Through the lens of wellbeing, we can’t let perfect be the enemy of good. Yes, in a utopian world people wouldn’t need medication to assist their weight loss. Wake up, look at the numbers: people need help.
Progress Over Prejudice
People are busy, sad, stressed, exhausted, ill, whatever, and they need all the assistance they can get in shifting the pounds so that they can live a healthier life.
If people lost on average 15% of their body weight, and regained ⅔ of it after stopping Wegovy, they still weigh 5% less than they did to begin with. The health benefits of dropping 5% of your total weight might be life-changing for certain people, we can’t discount that.
There are also so many individuals who are totally dejected by their previous attempts to lose weight. Something like Wegovy that accelerates the initial weight loss could, and will, open peoples’ eyes to the lifestyle benefits that emerge from a life unburdened by obesity.
After all, what’s the alternative for someone who’s tried the usual routes of weight loss? Bariatric surgery, with a potential complication risk of around 20%. The operation also lasts around two hours, not accounting for pre/post care, taking far more time and resources from an overstretched NHS to facilitate than a self-administered jab.
Which brings us to the final point: finances.
The £200+ price point makes this a risk of becoming a medical intervention option that favours the wealthy. The recent influx of attention in 2023 for this, and similar drugs, is causing individuals who actually need it, to be unable to get it.
Essentially this amounts to taking medication from those with diseases, in favour of accelerating weight loss for people who could achieve similar, albeit slower results, by changing their lifestyle.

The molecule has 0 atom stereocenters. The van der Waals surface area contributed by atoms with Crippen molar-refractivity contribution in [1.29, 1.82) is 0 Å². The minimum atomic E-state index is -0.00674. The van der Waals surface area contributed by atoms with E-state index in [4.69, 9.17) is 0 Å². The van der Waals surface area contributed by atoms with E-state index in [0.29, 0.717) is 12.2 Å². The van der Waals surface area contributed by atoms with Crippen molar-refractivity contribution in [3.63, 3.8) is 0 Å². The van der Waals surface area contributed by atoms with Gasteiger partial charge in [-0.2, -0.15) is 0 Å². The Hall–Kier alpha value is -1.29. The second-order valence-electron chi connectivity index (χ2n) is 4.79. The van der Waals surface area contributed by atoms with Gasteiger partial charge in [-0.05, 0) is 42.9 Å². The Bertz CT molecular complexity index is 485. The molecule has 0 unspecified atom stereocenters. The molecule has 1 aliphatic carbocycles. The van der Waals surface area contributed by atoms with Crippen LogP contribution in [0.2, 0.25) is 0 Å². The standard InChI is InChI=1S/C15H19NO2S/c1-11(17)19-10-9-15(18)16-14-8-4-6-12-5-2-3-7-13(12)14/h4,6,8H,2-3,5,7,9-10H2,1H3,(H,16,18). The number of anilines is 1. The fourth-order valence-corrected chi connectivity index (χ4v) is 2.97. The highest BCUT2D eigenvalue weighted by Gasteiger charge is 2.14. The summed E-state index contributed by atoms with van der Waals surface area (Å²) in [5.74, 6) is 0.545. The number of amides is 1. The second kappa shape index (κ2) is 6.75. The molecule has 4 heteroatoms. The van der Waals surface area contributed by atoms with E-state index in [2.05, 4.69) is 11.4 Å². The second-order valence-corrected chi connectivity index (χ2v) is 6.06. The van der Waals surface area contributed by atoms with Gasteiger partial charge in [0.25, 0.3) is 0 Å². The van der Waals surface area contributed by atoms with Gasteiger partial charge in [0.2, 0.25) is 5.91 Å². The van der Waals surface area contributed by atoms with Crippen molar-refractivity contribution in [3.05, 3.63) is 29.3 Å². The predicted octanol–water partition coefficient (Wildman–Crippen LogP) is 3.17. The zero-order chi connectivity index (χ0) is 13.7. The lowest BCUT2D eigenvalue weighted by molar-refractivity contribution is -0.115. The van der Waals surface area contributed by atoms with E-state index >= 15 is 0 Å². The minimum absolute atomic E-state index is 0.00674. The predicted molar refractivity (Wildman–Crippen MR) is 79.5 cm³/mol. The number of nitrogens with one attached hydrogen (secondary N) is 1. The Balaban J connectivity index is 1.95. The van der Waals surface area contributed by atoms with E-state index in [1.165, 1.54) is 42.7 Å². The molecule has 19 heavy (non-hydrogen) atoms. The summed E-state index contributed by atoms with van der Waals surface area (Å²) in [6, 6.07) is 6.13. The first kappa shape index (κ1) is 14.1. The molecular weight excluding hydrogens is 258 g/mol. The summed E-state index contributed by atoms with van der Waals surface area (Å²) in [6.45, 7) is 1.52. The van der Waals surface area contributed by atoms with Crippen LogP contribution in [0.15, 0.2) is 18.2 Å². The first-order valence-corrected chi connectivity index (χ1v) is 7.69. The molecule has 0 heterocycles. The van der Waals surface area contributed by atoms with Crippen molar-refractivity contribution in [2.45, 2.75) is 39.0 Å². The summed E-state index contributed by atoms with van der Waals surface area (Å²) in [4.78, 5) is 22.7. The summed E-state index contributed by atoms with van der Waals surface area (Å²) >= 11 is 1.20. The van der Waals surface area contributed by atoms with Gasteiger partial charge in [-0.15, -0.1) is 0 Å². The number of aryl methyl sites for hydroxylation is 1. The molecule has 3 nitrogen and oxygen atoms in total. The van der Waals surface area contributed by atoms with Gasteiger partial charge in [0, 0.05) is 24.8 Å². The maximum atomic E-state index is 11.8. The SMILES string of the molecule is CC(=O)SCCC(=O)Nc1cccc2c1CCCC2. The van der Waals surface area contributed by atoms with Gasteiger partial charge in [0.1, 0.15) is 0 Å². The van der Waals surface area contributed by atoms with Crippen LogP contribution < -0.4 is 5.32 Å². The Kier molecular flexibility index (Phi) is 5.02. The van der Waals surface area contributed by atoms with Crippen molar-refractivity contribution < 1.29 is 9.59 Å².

This shouldn’t be, but already is and will continue to be, an option for privileged people looking to lose a couple of kilos. The seriousness of playing with your metabolic system is one that can’t be overstated.
In closing, it’s important to underline the fact that as weight loss drugs become more popular, anyone who uses them requires a plan in order to thrive in the long term.
Initially, the users have to figure out how to alter their lifestyle outside of the jab. Afterwards, they need to think about how to maintain their lifestyle, and new weight, once the drugs are no longer supporting them.
Wegovy as well as its predecessors and successors are tools to be added to the arsenal of weight loss. None of these are, nor ever will be, a silver syringe that solves the deeply embedded societal issues which have caused ballooning obesity the world over.
As Professor Carel Le Roux, a Consultant in Metabolic Medicine at Imperial College London says:
“Thirty years ago, if you had depression people would be telling you to cheer up. But now we treat depression as a chronic disease, and we don’t discriminate against people on that basis. We’ve done well before. Now we need to do the same for obesity.”